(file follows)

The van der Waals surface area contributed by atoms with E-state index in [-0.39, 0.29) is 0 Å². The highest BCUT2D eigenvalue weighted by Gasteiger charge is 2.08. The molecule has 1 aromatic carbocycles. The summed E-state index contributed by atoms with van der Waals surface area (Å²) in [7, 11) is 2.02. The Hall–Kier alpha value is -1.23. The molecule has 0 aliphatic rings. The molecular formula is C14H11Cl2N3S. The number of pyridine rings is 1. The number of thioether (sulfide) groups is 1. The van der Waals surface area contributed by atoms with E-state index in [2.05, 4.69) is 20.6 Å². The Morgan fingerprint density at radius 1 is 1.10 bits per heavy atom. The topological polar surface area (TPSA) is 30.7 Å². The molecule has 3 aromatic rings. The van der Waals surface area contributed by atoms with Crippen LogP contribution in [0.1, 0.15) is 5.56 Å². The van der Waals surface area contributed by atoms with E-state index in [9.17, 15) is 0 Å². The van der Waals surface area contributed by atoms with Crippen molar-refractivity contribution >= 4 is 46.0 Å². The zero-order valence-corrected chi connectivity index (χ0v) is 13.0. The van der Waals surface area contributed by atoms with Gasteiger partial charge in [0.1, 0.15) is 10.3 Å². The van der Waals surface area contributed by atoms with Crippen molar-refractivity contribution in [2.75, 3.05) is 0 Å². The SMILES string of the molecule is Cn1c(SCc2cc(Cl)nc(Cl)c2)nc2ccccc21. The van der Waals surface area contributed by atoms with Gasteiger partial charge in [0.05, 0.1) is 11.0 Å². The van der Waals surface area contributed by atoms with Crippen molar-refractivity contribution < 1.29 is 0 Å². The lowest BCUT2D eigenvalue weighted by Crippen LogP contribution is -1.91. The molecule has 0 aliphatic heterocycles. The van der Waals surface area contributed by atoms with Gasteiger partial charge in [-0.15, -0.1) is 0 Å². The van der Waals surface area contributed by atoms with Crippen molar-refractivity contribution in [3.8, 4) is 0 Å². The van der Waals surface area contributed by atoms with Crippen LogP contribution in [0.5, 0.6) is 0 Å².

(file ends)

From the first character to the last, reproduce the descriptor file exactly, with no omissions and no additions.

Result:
The van der Waals surface area contributed by atoms with E-state index in [-0.39, 0.29) is 0 Å². The highest BCUT2D eigenvalue weighted by Gasteiger charge is 2.08. The molecule has 1 aromatic carbocycles. The summed E-state index contributed by atoms with van der Waals surface area (Å²) in [7, 11) is 2.02. The Hall–Kier alpha value is -1.23. The molecule has 0 aliphatic rings. The molecular formula is C14H11Cl2N3S. The number of pyridine rings is 1. The number of thioether (sulfide) groups is 1. The van der Waals surface area contributed by atoms with E-state index in [2.05, 4.69) is 20.6 Å². The Morgan fingerprint density at radius 1 is 1.10 bits per heavy atom. The topological polar surface area (TPSA) is 30.7 Å². The molecule has 3 aromatic rings. The van der Waals surface area contributed by atoms with Crippen LogP contribution in [0.1, 0.15) is 5.56 Å². The van der Waals surface area contributed by atoms with E-state index in [9.17, 15) is 0 Å². The van der Waals surface area contributed by atoms with Crippen molar-refractivity contribution >= 4 is 46.0 Å². The zero-order valence-corrected chi connectivity index (χ0v) is 13.0. The van der Waals surface area contributed by atoms with Gasteiger partial charge in [0.1, 0.15) is 10.3 Å². The van der Waals surface area contributed by atoms with Crippen molar-refractivity contribution in [2.75, 3.05) is 0 Å². The SMILES string of the molecule is Cn1c(SCc2cc(Cl)nc(Cl)c2)nc2ccccc21. The van der Waals surface area contributed by atoms with Gasteiger partial charge in [0.05, 0.1) is 11.0 Å². The van der Waals surface area contributed by atoms with Crippen molar-refractivity contribution < 1.29 is 0 Å². The lowest BCUT2D eigenvalue weighted by Crippen LogP contribution is -1.91. The molecule has 0 aliphatic heterocycles. The van der Waals surface area contributed by atoms with Gasteiger partial charge in [-0.15, -0.1) is 0 Å². The van der Waals surface area contributed by atoms with Crippen molar-refractivity contribution in [3.8, 4) is 0 Å². The van der Waals surface area contributed by atoms with Crippen LogP contribution in [0.5, 0.6) is 0 Å².